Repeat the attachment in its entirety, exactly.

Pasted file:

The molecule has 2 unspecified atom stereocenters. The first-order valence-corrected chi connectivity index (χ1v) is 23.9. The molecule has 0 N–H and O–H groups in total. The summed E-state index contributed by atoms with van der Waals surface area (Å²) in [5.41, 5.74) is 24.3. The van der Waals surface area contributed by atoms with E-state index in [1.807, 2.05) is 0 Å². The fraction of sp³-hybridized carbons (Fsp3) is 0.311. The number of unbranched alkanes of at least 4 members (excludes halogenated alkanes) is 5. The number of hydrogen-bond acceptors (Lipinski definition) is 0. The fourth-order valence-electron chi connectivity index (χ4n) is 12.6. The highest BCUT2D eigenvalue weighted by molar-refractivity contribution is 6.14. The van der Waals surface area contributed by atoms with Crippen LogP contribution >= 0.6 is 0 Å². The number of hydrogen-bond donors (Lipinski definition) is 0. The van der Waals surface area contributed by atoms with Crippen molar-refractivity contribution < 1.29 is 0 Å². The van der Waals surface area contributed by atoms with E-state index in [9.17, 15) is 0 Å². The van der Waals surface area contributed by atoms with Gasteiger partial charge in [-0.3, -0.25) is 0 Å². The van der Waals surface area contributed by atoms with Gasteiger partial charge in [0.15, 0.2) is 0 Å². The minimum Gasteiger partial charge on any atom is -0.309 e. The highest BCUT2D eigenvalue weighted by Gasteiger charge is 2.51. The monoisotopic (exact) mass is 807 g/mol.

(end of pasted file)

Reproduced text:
The molecule has 2 unspecified atom stereocenters. The first-order valence-corrected chi connectivity index (χ1v) is 23.9. The molecule has 0 N–H and O–H groups in total. The summed E-state index contributed by atoms with van der Waals surface area (Å²) in [5.41, 5.74) is 24.3. The van der Waals surface area contributed by atoms with E-state index in [1.807, 2.05) is 0 Å². The fraction of sp³-hybridized carbons (Fsp3) is 0.311. The number of unbranched alkanes of at least 4 members (excludes halogenated alkanes) is 5. The number of hydrogen-bond acceptors (Lipinski definition) is 0. The fourth-order valence-electron chi connectivity index (χ4n) is 12.6. The highest BCUT2D eigenvalue weighted by molar-refractivity contribution is 6.14. The van der Waals surface area contributed by atoms with Crippen LogP contribution >= 0.6 is 0 Å². The number of hydrogen-bond donors (Lipinski definition) is 0. The van der Waals surface area contributed by atoms with Crippen molar-refractivity contribution < 1.29 is 0 Å². The van der Waals surface area contributed by atoms with E-state index in [9.17, 15) is 0 Å². The van der Waals surface area contributed by atoms with Gasteiger partial charge in [-0.3, -0.25) is 0 Å². The van der Waals surface area contributed by atoms with Gasteiger partial charge in [0.15, 0.2) is 0 Å². The minimum Gasteiger partial charge on any atom is -0.309 e. The highest BCUT2D eigenvalue weighted by Gasteiger charge is 2.51. The monoisotopic (exact) mass is 807 g/mol.